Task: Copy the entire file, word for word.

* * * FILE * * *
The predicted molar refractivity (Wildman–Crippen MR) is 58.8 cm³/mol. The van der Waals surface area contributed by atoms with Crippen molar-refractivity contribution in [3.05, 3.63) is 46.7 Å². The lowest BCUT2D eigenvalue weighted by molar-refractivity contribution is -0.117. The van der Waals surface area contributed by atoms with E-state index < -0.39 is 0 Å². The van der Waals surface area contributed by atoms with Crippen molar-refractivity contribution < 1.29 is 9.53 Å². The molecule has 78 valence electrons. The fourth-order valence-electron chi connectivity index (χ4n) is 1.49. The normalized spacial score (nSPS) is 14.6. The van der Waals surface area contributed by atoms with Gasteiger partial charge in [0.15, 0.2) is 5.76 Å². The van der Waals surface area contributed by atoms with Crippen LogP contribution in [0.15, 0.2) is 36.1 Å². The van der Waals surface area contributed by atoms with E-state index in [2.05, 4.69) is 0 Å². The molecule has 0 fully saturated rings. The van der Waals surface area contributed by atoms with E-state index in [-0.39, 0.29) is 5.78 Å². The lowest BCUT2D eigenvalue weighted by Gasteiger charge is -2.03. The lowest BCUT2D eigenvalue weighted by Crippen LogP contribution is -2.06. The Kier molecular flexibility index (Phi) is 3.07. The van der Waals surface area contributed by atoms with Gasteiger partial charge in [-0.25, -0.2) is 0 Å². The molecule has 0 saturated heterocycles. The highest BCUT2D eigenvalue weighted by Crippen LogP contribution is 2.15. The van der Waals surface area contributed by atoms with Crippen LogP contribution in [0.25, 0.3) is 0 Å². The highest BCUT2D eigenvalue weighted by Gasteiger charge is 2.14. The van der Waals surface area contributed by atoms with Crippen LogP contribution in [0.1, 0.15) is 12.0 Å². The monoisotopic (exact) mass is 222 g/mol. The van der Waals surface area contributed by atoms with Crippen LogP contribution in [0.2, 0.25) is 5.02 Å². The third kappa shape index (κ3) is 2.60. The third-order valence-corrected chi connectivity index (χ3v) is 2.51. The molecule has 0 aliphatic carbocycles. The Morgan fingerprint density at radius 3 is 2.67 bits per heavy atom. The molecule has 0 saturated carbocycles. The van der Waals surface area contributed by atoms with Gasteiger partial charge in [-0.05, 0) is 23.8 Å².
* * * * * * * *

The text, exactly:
The predicted molar refractivity (Wildman–Crippen MR) is 58.8 cm³/mol. The van der Waals surface area contributed by atoms with Crippen molar-refractivity contribution in [3.05, 3.63) is 46.7 Å². The lowest BCUT2D eigenvalue weighted by molar-refractivity contribution is -0.117. The van der Waals surface area contributed by atoms with E-state index < -0.39 is 0 Å². The van der Waals surface area contributed by atoms with Crippen molar-refractivity contribution < 1.29 is 9.53 Å². The molecule has 78 valence electrons. The fourth-order valence-electron chi connectivity index (χ4n) is 1.49. The normalized spacial score (nSPS) is 14.6. The van der Waals surface area contributed by atoms with Gasteiger partial charge in [0.15, 0.2) is 5.76 Å². The van der Waals surface area contributed by atoms with Crippen LogP contribution in [0.15, 0.2) is 36.1 Å². The van der Waals surface area contributed by atoms with E-state index in [2.05, 4.69) is 0 Å². The molecule has 0 fully saturated rings. The van der Waals surface area contributed by atoms with E-state index in [-0.39, 0.29) is 5.78 Å². The lowest BCUT2D eigenvalue weighted by Gasteiger charge is -2.03. The lowest BCUT2D eigenvalue weighted by Crippen LogP contribution is -2.06. The Kier molecular flexibility index (Phi) is 3.07. The van der Waals surface area contributed by atoms with Gasteiger partial charge in [-0.25, -0.2) is 0 Å². The molecule has 0 saturated heterocycles. The highest BCUT2D eigenvalue weighted by Crippen LogP contribution is 2.15. The van der Waals surface area contributed by atoms with Crippen LogP contribution in [0.25, 0.3) is 0 Å². The highest BCUT2D eigenvalue weighted by Gasteiger charge is 2.14. The van der Waals surface area contributed by atoms with Crippen LogP contribution in [0.1, 0.15) is 12.0 Å². The monoisotopic (exact) mass is 222 g/mol. The van der Waals surface area contributed by atoms with Crippen LogP contribution in [0.2, 0.25) is 5.02 Å². The third kappa shape index (κ3) is 2.60. The third-order valence-corrected chi connectivity index (χ3v) is 2.51. The molecule has 0 aliphatic carbocycles. The Morgan fingerprint density at radius 3 is 2.67 bits per heavy atom. The molecule has 0 saturated carbocycles. The van der Waals surface area contributed by atoms with Gasteiger partial charge in [-0.05, 0) is 23.8 Å².